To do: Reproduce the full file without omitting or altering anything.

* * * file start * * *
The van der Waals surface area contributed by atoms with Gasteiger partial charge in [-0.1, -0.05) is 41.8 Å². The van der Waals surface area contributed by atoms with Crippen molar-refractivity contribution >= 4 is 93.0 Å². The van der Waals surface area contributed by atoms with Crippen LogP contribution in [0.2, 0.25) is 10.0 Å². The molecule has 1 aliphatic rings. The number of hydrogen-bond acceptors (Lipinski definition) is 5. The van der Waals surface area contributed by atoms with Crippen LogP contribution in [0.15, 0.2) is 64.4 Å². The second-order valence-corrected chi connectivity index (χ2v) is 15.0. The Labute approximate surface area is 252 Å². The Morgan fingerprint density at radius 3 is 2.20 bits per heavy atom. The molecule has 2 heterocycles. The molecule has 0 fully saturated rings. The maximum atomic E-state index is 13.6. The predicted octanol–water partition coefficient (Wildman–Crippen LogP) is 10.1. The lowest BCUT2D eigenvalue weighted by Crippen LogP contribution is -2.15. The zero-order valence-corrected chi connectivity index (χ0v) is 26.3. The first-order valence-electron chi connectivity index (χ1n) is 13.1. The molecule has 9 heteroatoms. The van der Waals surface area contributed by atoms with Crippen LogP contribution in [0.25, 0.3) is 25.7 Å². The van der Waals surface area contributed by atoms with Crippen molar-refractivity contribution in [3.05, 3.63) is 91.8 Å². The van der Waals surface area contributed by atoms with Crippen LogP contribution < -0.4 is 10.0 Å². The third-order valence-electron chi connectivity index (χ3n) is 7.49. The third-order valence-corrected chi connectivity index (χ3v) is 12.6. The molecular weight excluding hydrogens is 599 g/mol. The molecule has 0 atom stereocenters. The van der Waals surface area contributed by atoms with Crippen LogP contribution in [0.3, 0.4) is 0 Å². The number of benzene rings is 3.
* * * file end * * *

The van der Waals surface area contributed by atoms with Gasteiger partial charge in [-0.1, -0.05) is 41.8 Å². The van der Waals surface area contributed by atoms with Crippen molar-refractivity contribution >= 4 is 93.0 Å². The van der Waals surface area contributed by atoms with Crippen LogP contribution in [0.2, 0.25) is 10.0 Å². The molecule has 1 aliphatic rings. The number of hydrogen-bond acceptors (Lipinski definition) is 5. The van der Waals surface area contributed by atoms with Crippen LogP contribution in [0.15, 0.2) is 64.4 Å². The second-order valence-corrected chi connectivity index (χ2v) is 15.0. The Labute approximate surface area is 252 Å². The Morgan fingerprint density at radius 3 is 2.20 bits per heavy atom. The molecule has 2 heterocycles. The molecule has 0 fully saturated rings. The maximum atomic E-state index is 13.6. The predicted octanol–water partition coefficient (Wildman–Crippen LogP) is 10.1. The lowest BCUT2D eigenvalue weighted by Crippen LogP contribution is -2.15. The zero-order valence-corrected chi connectivity index (χ0v) is 26.3. The first-order valence-electron chi connectivity index (χ1n) is 13.1. The molecule has 9 heteroatoms. The van der Waals surface area contributed by atoms with Crippen LogP contribution in [0.25, 0.3) is 25.7 Å². The van der Waals surface area contributed by atoms with Crippen molar-refractivity contribution in [3.05, 3.63) is 91.8 Å². The van der Waals surface area contributed by atoms with Crippen LogP contribution < -0.4 is 10.0 Å². The third-order valence-electron chi connectivity index (χ3n) is 7.49. The third-order valence-corrected chi connectivity index (χ3v) is 12.6. The molecular weight excluding hydrogens is 599 g/mol. The molecule has 0 atom stereocenters. The van der Waals surface area contributed by atoms with Crippen LogP contribution in [0.3, 0.4) is 0 Å². The number of benzene rings is 3.